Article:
Rebelling with eating well – why is that a problem?

Of of all the things the younger generation, the so called ‘Millenials’, could do to rebel, who would have thought that eating healthy food would be high up on the list? How dare they turn their backs on junk food and bad health? Who said they could have a conscience, want to save the environment and animals? It’s like Edina and Patsy in Ab Fab looking as Saffi and wondering where they went wrong? How dare they be so good?

Stories are regularly appearing in the media about the dangers of ‘clean eating’. Attention grabbing headlines claim the younger generation are enslaved to the fashionable myth of super-healthy food, in peril of becoming malnourished and even mocked for eating real food as opposed to prefabricated rubbish. And it’s not just the tabloids; an article in last weekend’s Guardian ridiculed the desire to eat baked sweet potato as opposed to a processed potato waffle. Surely the healthier choice should be supported, not mocked?

But what is really happening? Despite it’s well known dangers and drawbacks, I believe that social media is empowering young people to become super-aware of what is going on in the world, enabling them to question what they are told as ‘fact’, what is real and deciding what is right and wrong.  If you’re in the next generation up, it’s good to know what is out there yourself, to enable you to have a level and balanced discussion with your off-spring. Having an open mind is a good thing!

Of course the internet brings it’s own dangers; these are the negatives that hit the headlines. Young minds are impressionable. I have come across teens who believe they can survive on juice alone for ever more. Or who follow ‘Banana Girl’ who claims to eat up to 50 bananas a day. Neither is sustainable or healthy. And using the term ‘clean’ when it comes to healthy food does imply that others are dirty or ‘bad’. It’s certainly not terminology I ever use – apart from anything else, a bit of dirt can actually be good for us, but that’s another story!

What about the positives? Awareness of issues in the food industry, the environment, in the world as a whole – is that not good?

There is no denying that eating disorders remain a big issue; many media scare stories are blaming ‘clean’ eating. But this isn’t a new story.  The deeply embedded and complex psychological problems that lead to serious eating disorders have always been an issue. A multitude of triggers can affect this terrible condition. The ‘modern world’ is always being blamed, whether it’s skinny models, skinny jeans, peer pressure, exam stress (and that was just when I was a teen back in the 80’s). One of my school friends turned orange from eating only carrots. That wasn’t due to ‘clean eating’. That was because she was ill. Blaming a popular movement is looking outside the real issue, not the actual cause. It makes me wonder about the true purpose of media scare stories……..

Move away from the headlines, and what do you find? Lots of science that backs up the claims that eating a mainly whole food plant based diet is the best way to stay healthy and fit. Is it really that radical or surprising that eating lots of vegetables and whole foods, i.e.: real food, is a good thing?  And if you happen to have already picked up one or more of the chronic health problems that are connected to poor ‘lifestyle’ choices, or have food intolerances or allergies, then guess what – a plant based diet can even help reverse the problems. To see how much of a difference it can make, check out Dr Micheal Gregor’s great book How Not to Die!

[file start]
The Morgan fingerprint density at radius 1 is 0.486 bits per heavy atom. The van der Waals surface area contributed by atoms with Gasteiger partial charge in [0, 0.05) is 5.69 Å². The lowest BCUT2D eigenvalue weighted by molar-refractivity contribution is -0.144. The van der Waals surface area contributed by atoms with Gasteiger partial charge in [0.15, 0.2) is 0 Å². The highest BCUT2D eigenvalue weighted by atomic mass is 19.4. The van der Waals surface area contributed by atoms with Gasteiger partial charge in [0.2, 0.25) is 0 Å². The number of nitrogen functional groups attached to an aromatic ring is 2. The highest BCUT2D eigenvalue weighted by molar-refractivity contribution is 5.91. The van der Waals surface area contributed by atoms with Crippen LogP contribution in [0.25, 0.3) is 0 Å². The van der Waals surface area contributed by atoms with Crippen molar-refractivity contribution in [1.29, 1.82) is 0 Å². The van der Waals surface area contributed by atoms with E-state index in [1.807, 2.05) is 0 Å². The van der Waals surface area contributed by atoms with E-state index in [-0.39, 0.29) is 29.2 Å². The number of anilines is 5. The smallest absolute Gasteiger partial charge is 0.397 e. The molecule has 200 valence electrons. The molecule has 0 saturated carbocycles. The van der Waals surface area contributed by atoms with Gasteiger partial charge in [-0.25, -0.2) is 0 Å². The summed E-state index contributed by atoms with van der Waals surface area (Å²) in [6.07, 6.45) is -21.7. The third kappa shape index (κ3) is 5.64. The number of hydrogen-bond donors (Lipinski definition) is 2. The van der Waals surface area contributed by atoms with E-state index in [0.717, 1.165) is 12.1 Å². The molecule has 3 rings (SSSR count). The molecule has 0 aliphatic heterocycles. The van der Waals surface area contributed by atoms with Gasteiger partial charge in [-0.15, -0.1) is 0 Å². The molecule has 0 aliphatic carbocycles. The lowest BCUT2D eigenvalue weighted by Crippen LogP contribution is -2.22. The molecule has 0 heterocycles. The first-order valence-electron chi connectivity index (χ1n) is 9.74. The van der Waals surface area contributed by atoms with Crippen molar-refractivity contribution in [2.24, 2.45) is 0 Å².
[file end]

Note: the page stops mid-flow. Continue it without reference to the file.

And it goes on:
And if you think that eating a whole food plant based diet is restrictive or boring, then have a look at my recipes – there’s nothing boring there! They’re also family-tested, and real too! No risk of malnourishment in my kitchen. There will be more coming soon in my book The Sensitive Foodie. Or if you want to get in the know right now, then come on one of my Eat Well Live Well courses to find out more.

As to all the negative stories in the press, I would take it with a pinch of (Himalayan?) salt! Let’s support our Millennials just a bit more, and join in the fun. And if you’re worried about your young person eating too many veg, just embarrass them in public by snapping your lunch and posting it on Instagram. They’ll be heading for the sex, drugs and rock and roll before you know it!

 

Incredible cruciferous

If you’ve been reading my blog for a while, you’ll know by now that veggies are a main part of my daily diet. Packed full of super healthy vitamins, minerals and phytonutrients, it’s really important to ensure a selection of vibrant veg are on the plate every day to keep healthy and strong.

Whilst all veggies are good, there is one particular group which are superbly good – cruciferous vegetables. This lovely bunch has been attracting a lot of research recently as they have been found to be particularly good in protecting against and even treating many chronic Western health problems.

So what’s in this diverse vegetable family? There’s a lot to choose from – if you’re not too keen on one, you can find another equally good one to add to your essentials list:

Cabbage – including Chinese cabbage such as bok choi and spring and summer greens

Kale – all types    

Brussel sprouts

Broccoli

Cauliflower

Swede and turnips

Watercress

Radish, include horseradish, wasabi and daikon

Rocket

Kohlrabi

Mustard greens and seeds.

What is it about this group that makes them so healthful? For a start, they have fabulous amounts of vitamin C, E and K, and folic acid, as well as contribute a high amount of fibre, which is essential for happy, healthy guts. Dietary fibre contributes to reducing a number of health problems, including high cholesterol and (the obvious) constipation. But on top of that, cruciferous vegetables contain amazing sulphur containing phytonutrient compounds that help the body to resist chronic health problems and stay healthy. The Linus Pauling Institute in America states that active biological compounds found in them can help reduce inflammation, protect cell DNA and can protect against some cancers, which makes eating a portion of cabbage worthwhile!